I was never a big believer in the “in my day” form of sports nostalgia. I have a hard time showing reverence for players who played before integration. I downgrade the accomplishments of players who played before the days of advanced scouting reports and training methods.

All of that goes double for marketing and promotions. As a kid, the best stadium giveaway we’d get might be a shoddy team pennant made of glorified papier mache.

Today, teams have upped the ante significantly. None more so than the Diamondbacks. One of the leaders in crazy ballpark food, the D-Backs are making moves on the promotions front too. Every other team, you’ve been challenged: The Jake Lamb bobblehead is the promo to beat.

In other Noah Syndergaard news

The Mets' ace ended the month by having to leave a start against the Nationals with an injury that landed him on the disabled list, but before that he was making mascots’ lives hell. First, he tormented Mr. Met. Then, he went after the Phillie Phanatic.

If Youppi! ever makes his way back to baseball, look out.

MLB
Syndergaard injury just the latest example of one of baseball’s biggest problems

The baseball-hockey crossover . . .

. . . might be here sooner than you think, at least if Blue Jays games are any indication. First, Predators defenseman/ex-Hab/apple of my eye/bane of Mike Milbury’s existence PK Subban arrived at a Blue Jays game dressed in an A++ red jacket, where he was greeted by Montreal native Russell Martin.

Then Maple Leafs phenom Auston Matthews crashed a Jays game in a deep disguise that fooled exactly no one.

Add this to John Wall trash-talking Julio Jones at a Hawks-Wizards playoff game, and I am 100% here for this golden age of cross-sport fandom.

The Baby Bombers are huge

There’s a Russian novel to be written on the sudden greatness of Aaron Judge, who went from being a strikeout machine in his first taste of the big leagues last year to this season’s AL home-run leader. There’ll be plenty for in-depth analysis on Judge and the rest of the Yankees in the next edition of The 30, coming next Monday. For now, though, I’ll simply submit my early candidate for Photo of the Year:

The 6’ 7”, 282-pound Judge and 6’ 8”, 265-pound relief ace Dellin Betances sandwiching 5’ 8”, 151-pound infielder Ronald Torreyes.

Do not run on Yasiel Puig

The Dodgers outfielder will make you pay.

Do not try to sneak a pitch by Taz Tulowitzki

The three-year-old son of the Blue Jays shortstop will make you pay.

Bat Flip of the Month

With all due respect to Puig, Luis Valbuena, and other bat-flip enthusiasts currently toiling in MLB, they take a back seat when compared to one of the world’s best flippers: Wang Po-Jung. The combination of distance and nonchalance on this recent flip is truly breathtaking.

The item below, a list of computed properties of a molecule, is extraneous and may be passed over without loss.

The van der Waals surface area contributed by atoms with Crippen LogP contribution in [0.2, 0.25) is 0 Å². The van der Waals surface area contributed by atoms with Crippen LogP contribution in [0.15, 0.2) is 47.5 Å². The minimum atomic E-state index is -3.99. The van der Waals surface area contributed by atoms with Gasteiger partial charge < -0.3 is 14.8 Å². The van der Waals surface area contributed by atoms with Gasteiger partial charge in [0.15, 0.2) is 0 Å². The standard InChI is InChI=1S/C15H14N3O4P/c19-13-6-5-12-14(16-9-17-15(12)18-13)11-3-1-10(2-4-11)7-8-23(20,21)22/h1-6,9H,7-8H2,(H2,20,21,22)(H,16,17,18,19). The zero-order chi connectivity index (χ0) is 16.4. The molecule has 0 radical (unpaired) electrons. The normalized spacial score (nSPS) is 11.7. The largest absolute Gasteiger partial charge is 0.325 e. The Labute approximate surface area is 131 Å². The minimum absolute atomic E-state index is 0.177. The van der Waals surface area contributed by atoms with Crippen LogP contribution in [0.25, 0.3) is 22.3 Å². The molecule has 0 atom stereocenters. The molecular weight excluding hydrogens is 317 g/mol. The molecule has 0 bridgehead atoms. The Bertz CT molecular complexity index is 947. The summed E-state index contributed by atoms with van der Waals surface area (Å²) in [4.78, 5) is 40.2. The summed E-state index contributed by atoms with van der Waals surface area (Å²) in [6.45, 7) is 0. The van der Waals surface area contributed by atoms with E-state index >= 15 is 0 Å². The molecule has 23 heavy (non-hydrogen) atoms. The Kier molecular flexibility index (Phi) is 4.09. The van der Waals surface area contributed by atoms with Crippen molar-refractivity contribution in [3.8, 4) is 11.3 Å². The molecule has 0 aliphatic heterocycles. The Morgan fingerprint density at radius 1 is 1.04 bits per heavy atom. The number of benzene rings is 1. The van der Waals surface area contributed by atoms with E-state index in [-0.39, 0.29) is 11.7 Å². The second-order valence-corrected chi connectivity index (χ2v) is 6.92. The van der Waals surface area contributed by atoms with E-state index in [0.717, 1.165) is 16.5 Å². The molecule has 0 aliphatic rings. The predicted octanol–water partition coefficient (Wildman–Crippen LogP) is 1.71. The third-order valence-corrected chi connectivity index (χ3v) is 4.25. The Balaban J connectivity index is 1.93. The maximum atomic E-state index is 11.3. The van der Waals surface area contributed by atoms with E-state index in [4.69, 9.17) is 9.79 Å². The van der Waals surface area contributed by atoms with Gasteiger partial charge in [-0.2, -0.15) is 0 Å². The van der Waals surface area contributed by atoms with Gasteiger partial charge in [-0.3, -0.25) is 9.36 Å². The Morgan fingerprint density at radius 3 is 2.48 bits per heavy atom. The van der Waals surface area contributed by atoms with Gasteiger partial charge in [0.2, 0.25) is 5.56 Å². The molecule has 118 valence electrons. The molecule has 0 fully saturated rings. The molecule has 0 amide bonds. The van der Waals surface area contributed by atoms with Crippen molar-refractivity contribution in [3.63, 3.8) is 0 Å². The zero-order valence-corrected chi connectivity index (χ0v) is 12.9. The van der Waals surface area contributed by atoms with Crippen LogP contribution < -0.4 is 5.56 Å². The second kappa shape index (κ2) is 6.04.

Despite that display of flipping excellence, we have another winner in our Bat Flip of the Month battle. April honors go to Cubs catcher Willson Contreras. Other hitters have flipped much higher, and farther. But Contreras celebrating an Addison Russell walkoff was truly inspired. It takes an innovative mind to invent the on-deck bat flip.

Chris Sale, smiting hitters and winning new fans

The Red Sox lefthander may have been the best pitcher in baseball through the first month of the season. His numbers are absolutely filthy: 37 ⅔ innings, 52 strikeouts, six walks, one home run allowed and a 1.19 ERA.

Still, my favorite Sale moment came Saturday at Fenway Park. As writer Sahadev Sharma of theathletic.com documented, a 24-year-old fan claiming to be an independent league pitcher approached Sale and asked the lefty ace about the grip on his slider. So Sale showed him.

Awesome.

First MLB home runs are the coolest

Saturday night at Dodger Stadium, we got two. First, Dodgers phenom Cody Bellinger went yard in the bottom of the seventh, earning the silent treatment from his teammates.

The very next inning, Phillies catcher Andrew Knapp returned the favor. His teammates did the same.

Oh and our friend Brock Stassi smashed his second major league homer in the same game. Fun night at Chavez Ravine.

It’s been a rough year for Yadier Molina

Whether the result of illicit substances on the baseball, or an impossibly unlikely fluke caused by . . . something, the Cardinals catcher didn’t look too great when a ball got mysteriously glued to his chest protector during an April 6 game against the Cubs.

Those were the good ol’ days compared to what Chris Coghlan did to him Tuesday night. With the score tied 2–2 in the seventh inning, the Jays outfielder rounded third to try and score the go-ahead run. When the throw from rightfielder Stephen Piscotty beat him home, Coghlan improvised.

Maybe Yadi should try a little Stickum on his mask too.